City & County Mayor Adam Wyse pictured signing the Book of Condolences opened at City Hall following the London Bridge/Borough Market terror attack.		| Photo: Mick Wall

City & County Mayor Adam Wyse pictured signing the Book of Condolences opened at City Hall following the London Bridge/Borough Market terror attack. | Photo: Mick Wall

A WATERFORD-born Imam fears that radicalisation is “germinating” in his home city.
Michael Peter Noonan (Imam Ibrahim), son of Dennis and the late Irene Noonan, is originally from Kingsmeadow on the Cork Road.
He is Imam of the Masjid Maryam (Mosque of Mary) in Galway and is one of the most outspoken Islamic leaders in Ireland in relation to condemning attacks and pressurising other Irish Imams to take action.
Speaking to The Munster Express in light of the recent UK terror attacks, he says he fears that certain people living in Waterford may hold radical views and believes that radicalisation is “germinating” in the city.
He says he has had debates with many people from Waterford, including some who hold what he describes as radical views.
Imam Ibrahim also highlighted a recent worrying incident in London which shocked him.
Around six weeks ago, while in the British capital, he visited Hyde Park to participate in public debates.
While there, he came across a man who said he was from Waterford.
Imam Ibrahim had concerns over the group with which the man was associating with and said he feared that the man may have been radicalised.
“I am not suggesting he was an extremist, but the crowd he was with looked like hard core radicals which can lead to extremism,” he said.
“I pulled him away from the group and sat down with him. I told him he really needed to move away from those people.”
Imam Ibrahim says the incident confirms the unfortunate reality that radicalisation is “germinating” in Waterford, as well as other Irish cities.
One of the perpetrators of the London terror attack, Rachid Redouane, lived for a time in Dublin which has prompted many questions in relation to Irish security and the country’s ability to identify extremism and respond to a terror attack.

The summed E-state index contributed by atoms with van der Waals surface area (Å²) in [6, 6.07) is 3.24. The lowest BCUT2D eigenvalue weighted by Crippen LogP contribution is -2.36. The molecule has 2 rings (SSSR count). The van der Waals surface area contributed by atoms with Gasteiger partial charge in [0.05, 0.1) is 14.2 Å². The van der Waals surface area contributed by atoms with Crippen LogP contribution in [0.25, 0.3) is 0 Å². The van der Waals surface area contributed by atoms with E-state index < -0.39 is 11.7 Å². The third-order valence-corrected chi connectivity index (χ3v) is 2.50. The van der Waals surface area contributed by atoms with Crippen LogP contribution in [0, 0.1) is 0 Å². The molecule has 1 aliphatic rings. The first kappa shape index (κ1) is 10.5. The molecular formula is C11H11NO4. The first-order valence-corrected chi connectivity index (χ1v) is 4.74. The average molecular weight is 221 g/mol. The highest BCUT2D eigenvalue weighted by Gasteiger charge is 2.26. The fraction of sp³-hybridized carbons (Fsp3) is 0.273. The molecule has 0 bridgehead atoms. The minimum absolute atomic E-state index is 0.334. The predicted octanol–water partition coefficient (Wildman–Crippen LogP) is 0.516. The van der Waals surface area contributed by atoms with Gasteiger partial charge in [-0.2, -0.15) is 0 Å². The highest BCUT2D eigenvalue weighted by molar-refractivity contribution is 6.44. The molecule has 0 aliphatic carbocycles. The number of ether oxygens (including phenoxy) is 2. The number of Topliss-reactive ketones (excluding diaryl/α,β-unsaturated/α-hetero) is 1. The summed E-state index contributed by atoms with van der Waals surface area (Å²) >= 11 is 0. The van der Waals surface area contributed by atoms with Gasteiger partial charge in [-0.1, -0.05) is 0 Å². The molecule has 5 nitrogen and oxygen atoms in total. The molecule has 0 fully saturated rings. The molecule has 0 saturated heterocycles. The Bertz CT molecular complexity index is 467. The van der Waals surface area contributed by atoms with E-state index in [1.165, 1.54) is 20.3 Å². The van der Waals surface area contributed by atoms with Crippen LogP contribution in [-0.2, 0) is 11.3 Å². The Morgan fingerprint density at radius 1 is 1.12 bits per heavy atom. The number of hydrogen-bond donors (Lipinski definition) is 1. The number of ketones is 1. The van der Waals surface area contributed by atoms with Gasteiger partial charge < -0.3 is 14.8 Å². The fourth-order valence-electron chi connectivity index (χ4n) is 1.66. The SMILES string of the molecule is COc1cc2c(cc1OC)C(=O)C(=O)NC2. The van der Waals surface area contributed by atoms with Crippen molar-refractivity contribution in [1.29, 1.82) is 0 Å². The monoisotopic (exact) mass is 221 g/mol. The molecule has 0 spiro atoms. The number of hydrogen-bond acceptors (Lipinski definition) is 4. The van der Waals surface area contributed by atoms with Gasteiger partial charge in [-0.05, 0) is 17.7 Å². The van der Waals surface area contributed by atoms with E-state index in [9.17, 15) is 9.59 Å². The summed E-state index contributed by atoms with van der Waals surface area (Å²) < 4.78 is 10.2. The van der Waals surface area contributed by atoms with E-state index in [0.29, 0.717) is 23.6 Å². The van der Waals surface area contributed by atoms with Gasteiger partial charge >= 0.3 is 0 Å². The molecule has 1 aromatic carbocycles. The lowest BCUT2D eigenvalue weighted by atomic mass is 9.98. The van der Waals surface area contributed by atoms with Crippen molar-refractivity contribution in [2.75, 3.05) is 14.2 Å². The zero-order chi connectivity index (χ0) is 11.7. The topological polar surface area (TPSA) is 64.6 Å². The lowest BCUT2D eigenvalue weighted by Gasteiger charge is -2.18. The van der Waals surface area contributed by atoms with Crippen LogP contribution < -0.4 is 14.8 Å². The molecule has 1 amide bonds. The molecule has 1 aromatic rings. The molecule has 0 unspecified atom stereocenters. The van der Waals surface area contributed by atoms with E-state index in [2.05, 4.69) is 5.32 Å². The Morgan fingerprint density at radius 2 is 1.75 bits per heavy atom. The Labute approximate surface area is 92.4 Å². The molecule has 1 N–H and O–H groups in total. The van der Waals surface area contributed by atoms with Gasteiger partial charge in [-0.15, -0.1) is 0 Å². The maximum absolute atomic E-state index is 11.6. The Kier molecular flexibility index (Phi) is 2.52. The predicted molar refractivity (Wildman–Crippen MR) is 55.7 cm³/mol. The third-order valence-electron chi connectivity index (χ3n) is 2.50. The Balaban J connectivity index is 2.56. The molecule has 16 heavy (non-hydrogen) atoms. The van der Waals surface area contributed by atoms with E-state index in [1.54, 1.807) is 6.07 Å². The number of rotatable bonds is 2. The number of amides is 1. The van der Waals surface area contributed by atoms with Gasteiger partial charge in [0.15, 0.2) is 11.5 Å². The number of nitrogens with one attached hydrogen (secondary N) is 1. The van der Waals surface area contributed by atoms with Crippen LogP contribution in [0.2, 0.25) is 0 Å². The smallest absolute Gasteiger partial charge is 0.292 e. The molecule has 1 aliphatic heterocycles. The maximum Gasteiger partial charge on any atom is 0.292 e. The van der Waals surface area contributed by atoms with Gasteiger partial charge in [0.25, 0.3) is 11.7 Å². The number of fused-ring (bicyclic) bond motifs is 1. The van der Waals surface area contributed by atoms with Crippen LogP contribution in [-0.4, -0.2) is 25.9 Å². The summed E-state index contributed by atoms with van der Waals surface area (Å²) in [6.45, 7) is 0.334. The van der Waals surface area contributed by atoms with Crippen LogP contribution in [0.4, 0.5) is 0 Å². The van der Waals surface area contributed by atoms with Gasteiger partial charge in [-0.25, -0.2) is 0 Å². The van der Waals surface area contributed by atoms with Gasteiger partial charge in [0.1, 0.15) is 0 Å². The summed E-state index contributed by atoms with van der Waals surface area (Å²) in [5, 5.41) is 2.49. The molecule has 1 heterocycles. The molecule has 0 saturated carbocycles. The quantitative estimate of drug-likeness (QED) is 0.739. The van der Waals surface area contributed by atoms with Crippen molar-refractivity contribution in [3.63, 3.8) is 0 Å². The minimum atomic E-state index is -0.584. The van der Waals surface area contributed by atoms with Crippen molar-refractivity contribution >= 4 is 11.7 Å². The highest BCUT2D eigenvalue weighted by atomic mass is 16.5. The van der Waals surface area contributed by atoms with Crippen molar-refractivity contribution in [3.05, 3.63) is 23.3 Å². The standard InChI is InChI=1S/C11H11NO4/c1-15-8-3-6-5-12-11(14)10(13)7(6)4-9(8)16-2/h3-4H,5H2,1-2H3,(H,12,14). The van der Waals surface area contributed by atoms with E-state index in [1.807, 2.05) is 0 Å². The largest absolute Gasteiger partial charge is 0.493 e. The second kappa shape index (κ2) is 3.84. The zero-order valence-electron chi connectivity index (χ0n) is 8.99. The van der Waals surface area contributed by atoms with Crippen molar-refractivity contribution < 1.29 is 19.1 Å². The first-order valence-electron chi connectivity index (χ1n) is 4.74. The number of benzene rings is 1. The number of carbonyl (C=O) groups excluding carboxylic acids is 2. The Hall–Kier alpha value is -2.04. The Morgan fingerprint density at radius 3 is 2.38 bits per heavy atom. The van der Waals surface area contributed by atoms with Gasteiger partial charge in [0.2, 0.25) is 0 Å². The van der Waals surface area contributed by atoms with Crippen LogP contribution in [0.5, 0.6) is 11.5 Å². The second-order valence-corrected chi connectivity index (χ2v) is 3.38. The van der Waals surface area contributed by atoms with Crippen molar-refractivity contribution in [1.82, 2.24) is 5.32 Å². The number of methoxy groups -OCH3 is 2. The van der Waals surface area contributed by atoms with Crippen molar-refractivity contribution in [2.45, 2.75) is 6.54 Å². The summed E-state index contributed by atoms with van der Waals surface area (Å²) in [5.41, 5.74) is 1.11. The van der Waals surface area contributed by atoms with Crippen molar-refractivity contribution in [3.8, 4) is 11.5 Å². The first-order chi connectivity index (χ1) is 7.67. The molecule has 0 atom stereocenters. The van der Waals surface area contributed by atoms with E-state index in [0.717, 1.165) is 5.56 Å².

Waterford and the South-East have also been under the international spotlight in relation to terrorism in recent times.
Last week, a man was arrested in Wexford in connection with the London terror attack and was later released without charge.
In 2010, the story of American-born Colleen LaRose (known as ‘Jihad Jane’) attracted international attention.
She had visited Waterford to plot a failed al Qaeda terror attack to kill Swedish artist Lars Vilks who had depicted the head of the Muslim Prophet Mohammad on a dog.
She lived in a flat in Waterford in early 2010 and had befriended Jamie Paulin-Ramirez and Ali Charaf Damache, who also lived in Waterford.
The case made international headlines when suspicions surrounding a terrorist cell in Waterford were investigated by authorities.
Meanwhile, Imam Ibrahim said he was “distraught” to hear of the recent high profile arrest in relation to terrorism funding in Waterford.
“I was distraught to hear that was happening in my home town,” he said.
He has maintained for a long number of years that radicalisation is a very real problem in Ireland.
He lived in London for 20 years and says he saw the spread of extremism in the city, including that delivered by hate preacher Anjem Choudary.
When he returned to Ireland in 2003, he saw some of Choudary’s leaflets in a Dublin flat.
“Since then I have been warning the Government,” he said, adding that he met with politicians on many occasions.
He agrees that Ireland has a reputation as a “safe haven” and an easy access point, a point which Imam Umar Al Qadri of the Islamic Cultural Centre echoed in an interview with Dermot Keyes (see ‘KeyesSide’ on News 18).
“These people don’t have anything against Ireland,” he said.
“But they know that Ireland is not ‘on the radar’ so they can use Ireland as a stepping stone.”
He highlighted the importance of intervention if there are suspicions that radicalisation is taking place.
“We have to intervene if we see radicalisation,” he said.
“Imams have got to stop closing their eyes and must be honest to themselves.”
Imam Ibrahim still visits Waterford regularly, and is due to visit again this week.
He is planning events in Waterford in the coming months aimed at highlighting the true meaning of Islam and hopes to give talks and stage exhibitions to highlight that Islam is “a religion of peace”.
He is part of the Ahmadiyya strand of the Islam and has served as a Missionary and Imam in Iceland, the UK, and Ireland, and has worked on projects in various different countries worldwide.
He has also served as the president of the Ahmadiyya Muslim Youth organisation of UK & Ireland.
Imam Ibrahim featured prominently in national media last week when his mosque was subjected to a rock attack in the wake of the latest London terror attack.